30 min
Old Persian-Cuneiform Deciphered
15: Old Persian-Cuneiform Deciphered

Meet Georg Grotefend, a German high school teacher who made an incomparable contribution to the study of ancient writing and civilization. As you investigate the methods he used to decipher Old Persian cuneiform in the Achaemenid texts of Persepolis, delve into a bit of history on this culture's language and the foundation that was already established for the decipherment.

31 min
What Does Cuneiform Say?
16: What Does Cuneiform Say?

See how scholars revealed a lost world of language and literature when they expanded upon Grotefend's breakthroughs by relating Old Persian to the ancient cuneiform scripts that preceded it. Next, trace the development of writing through 3,500 years of Mesopotamian history, and consider what ancient texts such as The Epic of Gilgamesh can teach us about ancient cultures of this region.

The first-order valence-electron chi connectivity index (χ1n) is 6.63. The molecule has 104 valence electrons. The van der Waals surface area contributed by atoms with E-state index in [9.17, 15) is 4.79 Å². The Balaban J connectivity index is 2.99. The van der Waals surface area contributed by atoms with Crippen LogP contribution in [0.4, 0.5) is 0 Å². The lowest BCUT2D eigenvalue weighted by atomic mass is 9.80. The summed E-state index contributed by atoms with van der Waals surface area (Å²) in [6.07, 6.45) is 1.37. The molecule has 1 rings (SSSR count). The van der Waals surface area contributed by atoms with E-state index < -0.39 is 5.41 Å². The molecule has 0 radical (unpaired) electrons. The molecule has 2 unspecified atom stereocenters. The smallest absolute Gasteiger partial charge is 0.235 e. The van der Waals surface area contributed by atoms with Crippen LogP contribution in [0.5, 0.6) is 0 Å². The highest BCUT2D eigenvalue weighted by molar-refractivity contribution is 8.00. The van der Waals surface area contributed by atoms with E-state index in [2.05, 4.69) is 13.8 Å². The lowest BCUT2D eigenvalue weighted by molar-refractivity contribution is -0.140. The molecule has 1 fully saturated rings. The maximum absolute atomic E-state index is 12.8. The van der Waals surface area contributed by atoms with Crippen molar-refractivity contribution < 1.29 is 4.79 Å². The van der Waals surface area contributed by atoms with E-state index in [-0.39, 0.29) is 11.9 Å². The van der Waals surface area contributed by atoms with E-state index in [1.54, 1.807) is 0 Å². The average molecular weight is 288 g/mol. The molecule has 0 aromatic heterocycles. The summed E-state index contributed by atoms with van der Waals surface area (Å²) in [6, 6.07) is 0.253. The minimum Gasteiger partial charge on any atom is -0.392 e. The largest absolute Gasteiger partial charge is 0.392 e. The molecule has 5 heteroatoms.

32 min
Mycenaean Linear B-An Aegean Syllabary
17: Mycenaean Linear B-An Aegean Syllabary

How did the decipherment of Linear B change perceptions of ancient Aegean civilization? Why are epigraphers still perplexed by many Linear B spellings? Wade into the discovery, decipherment, and contents of this intriguing ancient writing system-Europe's earliest attempt at writing-and measure it against what you've learned about decipherment of Egyptian and cuneiform scripts.

32 min
Mayan Glyphs-A New World Logosyllabary
18: Mayan Glyphs-A New World Logosyllabary